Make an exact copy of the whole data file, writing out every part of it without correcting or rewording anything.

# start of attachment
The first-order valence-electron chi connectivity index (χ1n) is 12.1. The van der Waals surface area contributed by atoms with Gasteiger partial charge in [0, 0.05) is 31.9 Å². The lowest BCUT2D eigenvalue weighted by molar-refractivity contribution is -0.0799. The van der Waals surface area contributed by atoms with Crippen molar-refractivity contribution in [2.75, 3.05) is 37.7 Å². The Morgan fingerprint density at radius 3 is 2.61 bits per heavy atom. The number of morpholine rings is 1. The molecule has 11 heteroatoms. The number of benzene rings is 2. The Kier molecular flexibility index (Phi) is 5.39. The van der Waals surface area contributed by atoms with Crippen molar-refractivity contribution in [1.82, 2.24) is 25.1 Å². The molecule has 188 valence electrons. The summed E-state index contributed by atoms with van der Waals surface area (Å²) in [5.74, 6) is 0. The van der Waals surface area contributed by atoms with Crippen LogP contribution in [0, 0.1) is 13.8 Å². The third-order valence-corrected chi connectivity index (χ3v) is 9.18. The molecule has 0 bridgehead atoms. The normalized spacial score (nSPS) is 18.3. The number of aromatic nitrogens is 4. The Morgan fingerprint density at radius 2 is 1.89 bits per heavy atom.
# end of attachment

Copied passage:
The first-order valence-electron chi connectivity index (χ1n) is 12.1. The van der Waals surface area contributed by atoms with Gasteiger partial charge in [0, 0.05) is 31.9 Å². The lowest BCUT2D eigenvalue weighted by molar-refractivity contribution is -0.0799. The van der Waals surface area contributed by atoms with Crippen molar-refractivity contribution in [2.75, 3.05) is 37.7 Å². The Morgan fingerprint density at radius 3 is 2.61 bits per heavy atom. The number of morpholine rings is 1. The molecule has 11 heteroatoms. The number of benzene rings is 2. The Kier molecular flexibility index (Phi) is 5.39. The van der Waals surface area contributed by atoms with Crippen molar-refractivity contribution in [1.82, 2.24) is 25.1 Å². The molecule has 188 valence electrons. The summed E-state index contributed by atoms with van der Waals surface area (Å²) in [5.74, 6) is 0. The van der Waals surface area contributed by atoms with Crippen LogP contribution in [0, 0.1) is 13.8 Å². The third-order valence-corrected chi connectivity index (χ3v) is 9.18. The molecule has 0 bridgehead atoms. The normalized spacial score (nSPS) is 18.3. The number of aromatic nitrogens is 4. The Morgan fingerprint density at radius 2 is 1.89 bits per heavy atom.